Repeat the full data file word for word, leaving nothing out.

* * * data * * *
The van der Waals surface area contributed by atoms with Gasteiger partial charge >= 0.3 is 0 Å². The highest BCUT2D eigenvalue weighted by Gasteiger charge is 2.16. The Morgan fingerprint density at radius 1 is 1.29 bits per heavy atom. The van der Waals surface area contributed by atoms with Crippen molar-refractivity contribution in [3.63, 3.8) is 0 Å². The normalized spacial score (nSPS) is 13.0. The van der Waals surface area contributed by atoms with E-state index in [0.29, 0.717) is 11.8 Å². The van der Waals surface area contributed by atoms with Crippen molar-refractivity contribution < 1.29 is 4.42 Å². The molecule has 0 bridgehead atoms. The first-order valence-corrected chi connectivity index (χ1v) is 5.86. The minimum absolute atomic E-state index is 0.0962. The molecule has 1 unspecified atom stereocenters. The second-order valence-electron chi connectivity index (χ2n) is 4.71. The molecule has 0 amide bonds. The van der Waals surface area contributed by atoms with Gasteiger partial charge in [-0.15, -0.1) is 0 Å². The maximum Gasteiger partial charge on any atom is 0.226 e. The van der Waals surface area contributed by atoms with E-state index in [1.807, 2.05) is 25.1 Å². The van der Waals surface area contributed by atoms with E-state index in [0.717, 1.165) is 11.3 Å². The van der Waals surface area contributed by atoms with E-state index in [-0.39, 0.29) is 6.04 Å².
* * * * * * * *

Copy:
The van der Waals surface area contributed by atoms with Gasteiger partial charge >= 0.3 is 0 Å². The highest BCUT2D eigenvalue weighted by Gasteiger charge is 2.16. The Morgan fingerprint density at radius 1 is 1.29 bits per heavy atom. The van der Waals surface area contributed by atoms with Crippen molar-refractivity contribution in [3.63, 3.8) is 0 Å². The normalized spacial score (nSPS) is 13.0. The van der Waals surface area contributed by atoms with E-state index in [0.29, 0.717) is 11.8 Å². The van der Waals surface area contributed by atoms with Crippen molar-refractivity contribution < 1.29 is 4.42 Å². The molecule has 0 bridgehead atoms. The first-order valence-corrected chi connectivity index (χ1v) is 5.86. The minimum absolute atomic E-state index is 0.0962. The molecule has 1 unspecified atom stereocenters. The second-order valence-electron chi connectivity index (χ2n) is 4.71. The molecule has 0 amide bonds. The van der Waals surface area contributed by atoms with Gasteiger partial charge in [-0.15, -0.1) is 0 Å². The maximum Gasteiger partial charge on any atom is 0.226 e. The van der Waals surface area contributed by atoms with E-state index in [1.807, 2.05) is 25.1 Å². The van der Waals surface area contributed by atoms with E-state index in [0.717, 1.165) is 11.3 Å². The van der Waals surface area contributed by atoms with E-state index in [-0.39, 0.29) is 6.04 Å².